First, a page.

Nick Kozak for the Toronto Star
Case Studies

Toronto startup takes menus digital

Vital Stats
Aravinthan Ehamparam and Thaves Ponnampalam
10 Milner Business Court, Suite 400
Technology, food services
1 year
Tablet menus

Shortly after returning from a business trip to Malaysia and Singapore a couple of years ago, Thaves Ponnampalam found himself sitting across his good friend from the University of Toronto, Aravinthan Ehamparam, at a Boston Pizza, discussing a new innovation he had witnessed in his travels.

While out for dinner one night in Singapore, Thaves noticed the waiter punching codes into a palm pilot, which sent his order directly to the kitchen.

“Being both foodies, we thought the next logical step would be letting the customers take control of the ordering experience,” Ehamparam says. “That’s how the idea of Menyou was born.”

Today, Menyou is a tablet-based platform that allows diners to order their food directly from an iPad. It lets them arrange menu options by dietary restrictions such as meals under 500 calories or gluten-free options, and includes a “call server” button when they need more personal attention.

The platform also provides restaurant owners with detailed analytics about customers and their eating habits.

In the twelve months since that evening at Boston Pizza, Ehamparam and Ponnampalam have successfully built a prototype and began a trial at a Cassie’s location at Jarvis and Dundas last summer. They are also scheduled to roll out more trials at the Office Pub at John and Richmond, the Thai Room on King West and India 360 on Front Street.

They’ve even begun looking beyond the restaurant industry, and are in talks with event venues, golf courses and hotels.

But in spite of their early success, the two have recently begun running into roadblocks, and are now learning how difficult it is to innovate in an industry steeped in tradition. While they’ve had success pitching their product to those of a younger generation, “the old guard,” as Ehamparam refers to them, remain a gatekeeper to larger opportunities.

“In the restaurant space, especially the bigger ones, you have an older generation that is familiar with technology and have used it but aren’t as comfortable as the younger generation,” he says. “Although we can explain to them rationally the benefits of using technology, for them they believe it will ruin the whole experience.”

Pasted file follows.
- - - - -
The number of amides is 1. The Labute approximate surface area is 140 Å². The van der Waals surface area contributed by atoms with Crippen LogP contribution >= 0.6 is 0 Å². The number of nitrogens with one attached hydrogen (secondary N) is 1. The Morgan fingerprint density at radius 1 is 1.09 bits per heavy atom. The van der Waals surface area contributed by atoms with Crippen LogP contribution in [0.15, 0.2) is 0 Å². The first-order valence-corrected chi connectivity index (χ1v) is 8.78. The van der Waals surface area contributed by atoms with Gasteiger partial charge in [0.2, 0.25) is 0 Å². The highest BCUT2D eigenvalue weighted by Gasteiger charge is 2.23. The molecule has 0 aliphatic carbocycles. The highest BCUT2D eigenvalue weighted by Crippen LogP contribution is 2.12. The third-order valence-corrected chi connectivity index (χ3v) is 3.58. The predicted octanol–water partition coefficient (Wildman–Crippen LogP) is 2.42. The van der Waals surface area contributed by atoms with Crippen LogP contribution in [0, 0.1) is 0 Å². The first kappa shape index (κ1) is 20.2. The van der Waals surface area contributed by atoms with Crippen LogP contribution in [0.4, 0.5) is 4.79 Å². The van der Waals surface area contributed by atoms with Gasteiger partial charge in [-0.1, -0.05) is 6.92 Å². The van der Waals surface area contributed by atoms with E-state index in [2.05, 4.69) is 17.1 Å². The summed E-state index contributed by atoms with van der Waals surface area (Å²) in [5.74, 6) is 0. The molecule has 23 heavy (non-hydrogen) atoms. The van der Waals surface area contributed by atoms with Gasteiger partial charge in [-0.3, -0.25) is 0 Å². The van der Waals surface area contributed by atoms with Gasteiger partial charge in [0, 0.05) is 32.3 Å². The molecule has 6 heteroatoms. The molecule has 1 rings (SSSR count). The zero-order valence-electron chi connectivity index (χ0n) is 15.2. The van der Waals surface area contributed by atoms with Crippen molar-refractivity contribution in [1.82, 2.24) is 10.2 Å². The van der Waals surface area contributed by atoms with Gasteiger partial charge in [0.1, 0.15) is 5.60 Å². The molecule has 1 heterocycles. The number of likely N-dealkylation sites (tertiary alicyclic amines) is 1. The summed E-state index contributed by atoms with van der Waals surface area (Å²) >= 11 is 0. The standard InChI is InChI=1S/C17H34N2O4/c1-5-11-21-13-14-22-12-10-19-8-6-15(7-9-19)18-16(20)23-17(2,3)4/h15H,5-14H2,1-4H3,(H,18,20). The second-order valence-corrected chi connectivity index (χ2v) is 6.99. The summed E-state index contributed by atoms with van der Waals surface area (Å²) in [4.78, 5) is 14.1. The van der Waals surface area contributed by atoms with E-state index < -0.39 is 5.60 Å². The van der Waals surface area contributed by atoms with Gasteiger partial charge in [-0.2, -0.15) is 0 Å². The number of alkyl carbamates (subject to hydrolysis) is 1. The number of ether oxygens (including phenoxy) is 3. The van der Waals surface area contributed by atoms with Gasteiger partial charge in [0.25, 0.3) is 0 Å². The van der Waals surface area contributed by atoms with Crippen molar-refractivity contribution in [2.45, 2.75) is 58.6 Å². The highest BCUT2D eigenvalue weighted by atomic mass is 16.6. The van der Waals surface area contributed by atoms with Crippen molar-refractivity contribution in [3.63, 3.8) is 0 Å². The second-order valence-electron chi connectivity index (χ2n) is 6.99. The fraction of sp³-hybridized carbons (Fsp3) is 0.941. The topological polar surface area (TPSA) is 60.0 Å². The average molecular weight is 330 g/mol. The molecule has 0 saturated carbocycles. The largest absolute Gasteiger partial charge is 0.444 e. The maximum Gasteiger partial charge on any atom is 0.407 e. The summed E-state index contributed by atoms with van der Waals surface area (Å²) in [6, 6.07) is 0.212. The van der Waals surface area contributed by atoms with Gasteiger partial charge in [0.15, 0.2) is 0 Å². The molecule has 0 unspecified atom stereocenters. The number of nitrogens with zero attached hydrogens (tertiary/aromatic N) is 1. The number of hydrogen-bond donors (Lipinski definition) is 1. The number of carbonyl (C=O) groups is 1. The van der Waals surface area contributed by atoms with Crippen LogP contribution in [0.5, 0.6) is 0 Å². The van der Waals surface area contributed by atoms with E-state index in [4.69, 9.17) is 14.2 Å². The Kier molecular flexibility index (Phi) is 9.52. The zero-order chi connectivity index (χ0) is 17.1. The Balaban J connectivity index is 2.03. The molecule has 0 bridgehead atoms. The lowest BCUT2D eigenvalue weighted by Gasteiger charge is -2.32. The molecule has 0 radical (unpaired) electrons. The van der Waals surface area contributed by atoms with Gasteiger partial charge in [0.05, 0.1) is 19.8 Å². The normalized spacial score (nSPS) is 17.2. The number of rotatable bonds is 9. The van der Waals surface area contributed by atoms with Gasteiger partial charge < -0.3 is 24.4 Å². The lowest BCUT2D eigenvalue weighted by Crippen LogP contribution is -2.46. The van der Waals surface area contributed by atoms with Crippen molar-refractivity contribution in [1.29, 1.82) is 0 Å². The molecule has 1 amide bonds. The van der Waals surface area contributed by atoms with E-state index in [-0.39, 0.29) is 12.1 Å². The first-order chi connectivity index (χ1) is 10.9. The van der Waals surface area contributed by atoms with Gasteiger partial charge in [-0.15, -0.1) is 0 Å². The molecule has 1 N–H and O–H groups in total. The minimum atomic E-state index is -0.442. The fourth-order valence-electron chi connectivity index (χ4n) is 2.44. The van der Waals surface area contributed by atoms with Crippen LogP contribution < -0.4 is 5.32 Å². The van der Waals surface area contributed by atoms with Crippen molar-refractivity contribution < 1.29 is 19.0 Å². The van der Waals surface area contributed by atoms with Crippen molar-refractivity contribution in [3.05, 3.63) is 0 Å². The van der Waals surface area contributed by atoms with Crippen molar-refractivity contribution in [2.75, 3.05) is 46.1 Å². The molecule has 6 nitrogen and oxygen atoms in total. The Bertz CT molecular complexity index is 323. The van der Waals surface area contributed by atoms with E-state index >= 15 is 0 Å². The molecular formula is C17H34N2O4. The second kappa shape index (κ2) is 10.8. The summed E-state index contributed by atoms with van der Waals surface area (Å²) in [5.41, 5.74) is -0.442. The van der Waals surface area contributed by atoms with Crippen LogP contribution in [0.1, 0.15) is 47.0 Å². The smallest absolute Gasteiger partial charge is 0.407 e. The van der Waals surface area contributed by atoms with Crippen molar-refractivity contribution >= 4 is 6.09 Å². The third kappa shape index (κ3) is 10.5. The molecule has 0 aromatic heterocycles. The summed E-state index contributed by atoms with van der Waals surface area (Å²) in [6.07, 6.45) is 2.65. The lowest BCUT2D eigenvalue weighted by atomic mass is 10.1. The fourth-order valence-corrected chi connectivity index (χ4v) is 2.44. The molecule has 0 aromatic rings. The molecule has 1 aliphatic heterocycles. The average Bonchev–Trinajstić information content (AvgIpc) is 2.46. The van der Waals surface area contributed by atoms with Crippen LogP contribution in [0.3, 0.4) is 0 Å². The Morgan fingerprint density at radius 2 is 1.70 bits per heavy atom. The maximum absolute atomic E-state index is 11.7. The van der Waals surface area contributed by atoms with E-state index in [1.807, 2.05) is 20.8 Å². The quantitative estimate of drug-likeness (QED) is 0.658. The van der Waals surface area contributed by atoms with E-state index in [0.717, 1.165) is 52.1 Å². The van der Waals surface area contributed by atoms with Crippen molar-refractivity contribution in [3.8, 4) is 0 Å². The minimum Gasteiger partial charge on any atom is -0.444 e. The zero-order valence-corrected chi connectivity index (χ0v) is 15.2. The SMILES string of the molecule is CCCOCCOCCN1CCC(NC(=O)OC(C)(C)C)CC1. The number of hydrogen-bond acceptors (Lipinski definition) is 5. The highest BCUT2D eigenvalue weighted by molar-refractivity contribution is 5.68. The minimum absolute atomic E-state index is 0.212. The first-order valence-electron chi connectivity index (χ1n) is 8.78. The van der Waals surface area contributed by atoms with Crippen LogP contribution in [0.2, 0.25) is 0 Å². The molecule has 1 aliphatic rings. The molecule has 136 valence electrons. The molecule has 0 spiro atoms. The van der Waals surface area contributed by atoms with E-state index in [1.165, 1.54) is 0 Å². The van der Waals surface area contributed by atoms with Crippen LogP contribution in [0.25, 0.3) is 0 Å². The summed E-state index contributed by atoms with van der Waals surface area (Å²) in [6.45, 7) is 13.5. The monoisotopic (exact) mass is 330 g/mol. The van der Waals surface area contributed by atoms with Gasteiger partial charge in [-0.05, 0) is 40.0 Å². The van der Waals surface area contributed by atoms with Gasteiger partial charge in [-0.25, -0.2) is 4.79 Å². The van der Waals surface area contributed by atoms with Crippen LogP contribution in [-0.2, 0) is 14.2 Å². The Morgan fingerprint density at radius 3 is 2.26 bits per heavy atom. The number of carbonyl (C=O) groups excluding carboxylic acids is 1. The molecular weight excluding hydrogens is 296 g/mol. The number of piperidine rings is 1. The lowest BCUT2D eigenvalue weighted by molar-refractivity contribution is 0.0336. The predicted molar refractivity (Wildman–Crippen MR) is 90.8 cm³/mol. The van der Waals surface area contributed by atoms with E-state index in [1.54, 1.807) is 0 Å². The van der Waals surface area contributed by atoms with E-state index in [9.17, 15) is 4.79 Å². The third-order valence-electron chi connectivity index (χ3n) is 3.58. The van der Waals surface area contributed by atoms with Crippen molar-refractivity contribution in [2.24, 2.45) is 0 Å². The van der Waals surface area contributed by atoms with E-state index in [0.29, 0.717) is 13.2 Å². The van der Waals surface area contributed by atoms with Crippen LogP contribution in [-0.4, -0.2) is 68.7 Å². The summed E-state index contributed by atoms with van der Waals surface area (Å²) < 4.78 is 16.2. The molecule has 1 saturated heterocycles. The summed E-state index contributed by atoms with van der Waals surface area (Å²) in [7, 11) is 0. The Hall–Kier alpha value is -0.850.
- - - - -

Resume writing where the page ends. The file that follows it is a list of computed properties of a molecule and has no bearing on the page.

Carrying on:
But for the younger generation of restaurateurs, Menyou is a potentially profitable innovation. The platform removes some of the pain points for customers, such as flagging down a server or filtering their menu options.

Ehamparam and Ponnampalam are working towards a partnership with Toronto-based mobile payment processor Lucova, which will soon allow customers to settle their bill without flagging down a server.

“You basically just click a ‘pay’ button on the tablet, and you will get a notification as you’re walking out the door that the restaurant has gotten paid through the credit card that’s attached to your profile,” said Ehamparam. “So it’s a very seamless payment process.”

The platform also provides analytic information about customers eating habits to restaurant owners, helps restaurants upsell pricier menu items, promotes specials, and can even provide additional revenue by offering advertising space for local events and post-dinner entertainment.

There’s no major investment required on the restaurant’s part, either. Following a free trial period, restaurant owners can lease each iPad for approximately the price of a cup of coffee per day, software included.

After finding some success with a few early adopters, Menyou recently partnered up with Dine.TO, an online dining guide servicing the Greater Toronto Area, as an alternative to going directly through the traditional gatekeepers of the restaurant industry.

“By getting this partnership we’ve bypassed the typical sales cost of developing that relationship,” says Ehamparam. “Dine.TO will be presenting our product exclusively to their customers. That was a big deal for us.”

While the new partnership will help Ehamparam and Ponnampalam get their product in the hands of restaurant owners around the city, the two still struggle to get past preliminary conversations with golf courses, hotels, and major event venues.